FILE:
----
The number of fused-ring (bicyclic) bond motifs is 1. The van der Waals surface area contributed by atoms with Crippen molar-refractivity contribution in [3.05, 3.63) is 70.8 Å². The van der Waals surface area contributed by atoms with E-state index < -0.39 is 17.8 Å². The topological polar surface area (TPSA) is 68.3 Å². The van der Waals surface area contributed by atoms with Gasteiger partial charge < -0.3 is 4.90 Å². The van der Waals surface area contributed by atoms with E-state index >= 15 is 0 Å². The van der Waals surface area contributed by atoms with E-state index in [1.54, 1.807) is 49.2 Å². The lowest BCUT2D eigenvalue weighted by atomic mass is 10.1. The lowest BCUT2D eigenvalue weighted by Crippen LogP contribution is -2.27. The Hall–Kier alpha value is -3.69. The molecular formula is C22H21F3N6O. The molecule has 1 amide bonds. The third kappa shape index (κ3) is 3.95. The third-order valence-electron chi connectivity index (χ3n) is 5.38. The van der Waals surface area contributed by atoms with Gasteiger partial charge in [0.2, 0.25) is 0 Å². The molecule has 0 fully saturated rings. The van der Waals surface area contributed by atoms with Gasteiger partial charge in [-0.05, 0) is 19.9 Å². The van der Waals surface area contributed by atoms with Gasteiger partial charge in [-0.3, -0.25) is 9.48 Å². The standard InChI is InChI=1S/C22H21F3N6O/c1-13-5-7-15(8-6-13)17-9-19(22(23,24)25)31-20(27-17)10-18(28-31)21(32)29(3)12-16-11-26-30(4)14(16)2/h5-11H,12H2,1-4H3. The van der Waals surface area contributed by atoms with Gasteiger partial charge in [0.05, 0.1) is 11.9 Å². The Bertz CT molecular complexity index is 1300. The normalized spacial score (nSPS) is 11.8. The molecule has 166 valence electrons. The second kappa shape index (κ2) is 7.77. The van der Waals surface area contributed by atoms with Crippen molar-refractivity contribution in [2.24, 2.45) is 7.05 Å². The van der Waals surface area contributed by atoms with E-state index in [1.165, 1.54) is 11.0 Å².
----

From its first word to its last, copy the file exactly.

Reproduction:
The number of fused-ring (bicyclic) bond motifs is 1. The van der Waals surface area contributed by atoms with Crippen molar-refractivity contribution in [3.05, 3.63) is 70.8 Å². The van der Waals surface area contributed by atoms with E-state index < -0.39 is 17.8 Å². The topological polar surface area (TPSA) is 68.3 Å². The van der Waals surface area contributed by atoms with Gasteiger partial charge < -0.3 is 4.90 Å². The van der Waals surface area contributed by atoms with E-state index >= 15 is 0 Å². The van der Waals surface area contributed by atoms with E-state index in [1.54, 1.807) is 49.2 Å². The lowest BCUT2D eigenvalue weighted by atomic mass is 10.1. The lowest BCUT2D eigenvalue weighted by Crippen LogP contribution is -2.27. The Hall–Kier alpha value is -3.69. The molecular formula is C22H21F3N6O. The molecule has 1 amide bonds. The third kappa shape index (κ3) is 3.95. The third-order valence-electron chi connectivity index (χ3n) is 5.38. The van der Waals surface area contributed by atoms with Gasteiger partial charge in [0.2, 0.25) is 0 Å². The molecule has 0 fully saturated rings. The van der Waals surface area contributed by atoms with Gasteiger partial charge in [-0.05, 0) is 19.9 Å². The van der Waals surface area contributed by atoms with Gasteiger partial charge in [-0.3, -0.25) is 9.48 Å². The standard InChI is InChI=1S/C22H21F3N6O/c1-13-5-7-15(8-6-13)17-9-19(22(23,24)25)31-20(27-17)10-18(28-31)21(32)29(3)12-16-11-26-30(4)14(16)2/h5-11H,12H2,1-4H3. The van der Waals surface area contributed by atoms with Gasteiger partial charge in [0.05, 0.1) is 11.9 Å². The Bertz CT molecular complexity index is 1300. The normalized spacial score (nSPS) is 11.8. The molecule has 166 valence electrons. The second kappa shape index (κ2) is 7.77. The van der Waals surface area contributed by atoms with Crippen molar-refractivity contribution in [2.24, 2.45) is 7.05 Å². The van der Waals surface area contributed by atoms with E-state index in [1.165, 1.54) is 11.0 Å².